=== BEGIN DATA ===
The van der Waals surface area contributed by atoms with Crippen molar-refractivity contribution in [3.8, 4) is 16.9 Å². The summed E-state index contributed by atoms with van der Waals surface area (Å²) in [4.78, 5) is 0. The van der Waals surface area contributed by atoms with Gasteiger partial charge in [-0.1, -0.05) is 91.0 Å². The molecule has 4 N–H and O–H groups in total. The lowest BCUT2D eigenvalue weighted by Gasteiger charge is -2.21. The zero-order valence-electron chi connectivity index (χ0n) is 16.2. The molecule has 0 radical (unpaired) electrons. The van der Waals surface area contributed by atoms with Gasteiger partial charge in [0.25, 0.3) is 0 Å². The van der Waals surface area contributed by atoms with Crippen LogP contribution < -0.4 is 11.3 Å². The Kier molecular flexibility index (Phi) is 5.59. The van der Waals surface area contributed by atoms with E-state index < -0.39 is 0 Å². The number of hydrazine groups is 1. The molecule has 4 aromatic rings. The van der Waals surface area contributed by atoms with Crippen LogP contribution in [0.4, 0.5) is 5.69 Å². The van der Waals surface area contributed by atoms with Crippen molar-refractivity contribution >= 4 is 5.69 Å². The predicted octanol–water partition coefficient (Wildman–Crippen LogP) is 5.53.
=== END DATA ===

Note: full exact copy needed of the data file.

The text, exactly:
The van der Waals surface area contributed by atoms with Crippen molar-refractivity contribution in [3.8, 4) is 16.9 Å². The summed E-state index contributed by atoms with van der Waals surface area (Å²) in [4.78, 5) is 0. The van der Waals surface area contributed by atoms with Gasteiger partial charge in [-0.1, -0.05) is 91.0 Å². The molecule has 4 N–H and O–H groups in total. The lowest BCUT2D eigenvalue weighted by Gasteiger charge is -2.21. The zero-order valence-electron chi connectivity index (χ0n) is 16.2. The molecule has 0 radical (unpaired) electrons. The van der Waals surface area contributed by atoms with Gasteiger partial charge in [0.25, 0.3) is 0 Å². The van der Waals surface area contributed by atoms with Crippen LogP contribution < -0.4 is 11.3 Å². The Kier molecular flexibility index (Phi) is 5.59. The van der Waals surface area contributed by atoms with E-state index < -0.39 is 0 Å². The number of hydrazine groups is 1. The molecule has 4 aromatic rings. The van der Waals surface area contributed by atoms with Crippen LogP contribution in [0.4, 0.5) is 5.69 Å². The van der Waals surface area contributed by atoms with Crippen molar-refractivity contribution >= 4 is 5.69 Å². The predicted octanol–water partition coefficient (Wildman–Crippen LogP) is 5.53.